To realise the full benefit of digitisation, organisations need a universal and consistent approach that integrates processing incoming mail and paper-based documents within an overall approach for managing corporate information. The long-term objective should be reducing reliance on paper-based documents and optimising information-based workflows. Business cases that consider only local or siloed requirements, rather than the full potential across departmental, business unit and geographical boundaries, will miss out on the major impact this method of working can have.

The business case should be predicated on a service model that bundles together document services that have traditionally been managed independently of each other, such as mail processing, document scanning and archive and file management. For example, we work with a global insurance business, whose mailrooms are being transformed into document management centres (DMCs). Here the traditional ‘mailroom’ function is only one of a number of services. The value to the business grows as an increasing number of services are delivered from the DMC, which has as its focus the delivery of improved and cost-effective service levels, coupled with the consolidation of distributed services into country or regional document-processing service centres.

A corporate solution
So how do you go about putting the mailroom at the centre of information management? The initial step is to analyse how paper-based documents flow through the business and how services are ordered and delivered. By doing this at a country, regional or global level, an organisation can develop a service model that integrates a set of disparate services into a DMC model.

This means greater efficiency and more effective cost analysis, as well as a change to existing processes. Activities that were historically managed by the business function, such as payment processing and claims and application document processing, may now be managed by the DMC, before the information is electronically passed to the responsible business function.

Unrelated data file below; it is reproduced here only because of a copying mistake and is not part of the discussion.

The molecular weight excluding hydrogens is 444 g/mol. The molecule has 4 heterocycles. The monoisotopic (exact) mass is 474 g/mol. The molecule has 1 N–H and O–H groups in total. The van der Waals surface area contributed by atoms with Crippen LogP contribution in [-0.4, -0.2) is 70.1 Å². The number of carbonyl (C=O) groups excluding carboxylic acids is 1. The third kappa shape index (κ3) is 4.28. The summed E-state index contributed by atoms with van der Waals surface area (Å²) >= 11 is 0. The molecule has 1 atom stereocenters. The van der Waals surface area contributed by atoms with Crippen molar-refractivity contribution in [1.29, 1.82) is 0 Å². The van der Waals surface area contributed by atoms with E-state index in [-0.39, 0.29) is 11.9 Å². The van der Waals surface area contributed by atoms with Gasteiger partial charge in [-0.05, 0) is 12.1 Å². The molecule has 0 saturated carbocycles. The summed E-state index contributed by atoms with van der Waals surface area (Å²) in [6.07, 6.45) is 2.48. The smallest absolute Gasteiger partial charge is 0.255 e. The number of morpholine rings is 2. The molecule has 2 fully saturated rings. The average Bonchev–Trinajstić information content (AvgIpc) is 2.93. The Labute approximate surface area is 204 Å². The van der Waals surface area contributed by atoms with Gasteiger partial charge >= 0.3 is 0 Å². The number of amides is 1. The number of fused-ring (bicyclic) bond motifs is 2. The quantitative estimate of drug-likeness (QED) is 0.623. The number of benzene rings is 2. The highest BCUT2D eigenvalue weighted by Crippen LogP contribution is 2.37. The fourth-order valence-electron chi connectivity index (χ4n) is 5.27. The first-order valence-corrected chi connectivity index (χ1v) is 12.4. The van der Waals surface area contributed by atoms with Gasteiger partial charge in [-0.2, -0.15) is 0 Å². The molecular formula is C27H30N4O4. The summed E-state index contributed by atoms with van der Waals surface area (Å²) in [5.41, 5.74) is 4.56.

A particular appeal of the digital information hub to larger companies is the ease with which it can be rolled out across business units and countries, providing a consistent level of service and improving the customer experience. It can be managed centrally with just local process variations to support any regulatory or other local demands. The key is to design the infrastructure from the outset as a corporate solution.

Competitive advantage
The business benefits of centralised information handling are self-evident. Making sure information is accurate is vital, but it will be of little use if it is not accessible by the right people, at the right time, in order to make the best business decisions. This will improve operational efficiency, increase productivity, deliver better customer service and contribute to cost savings.

Digitisation and centralised processing allows remote or home workers, and staff who travel regularly, to have mail and other business-critical documents delivered on a daily basis, and to the same service level as staff working from the main business site.

Knowledge is power. And the digital information hub is one way businesses will leverage it in future. The evolution of the decentralised, location-dependent physical mailroom into the centralised, location independent digital mailroom, means that with the right approach, and partnering with the right service delivery organisations, you can achieve significant results.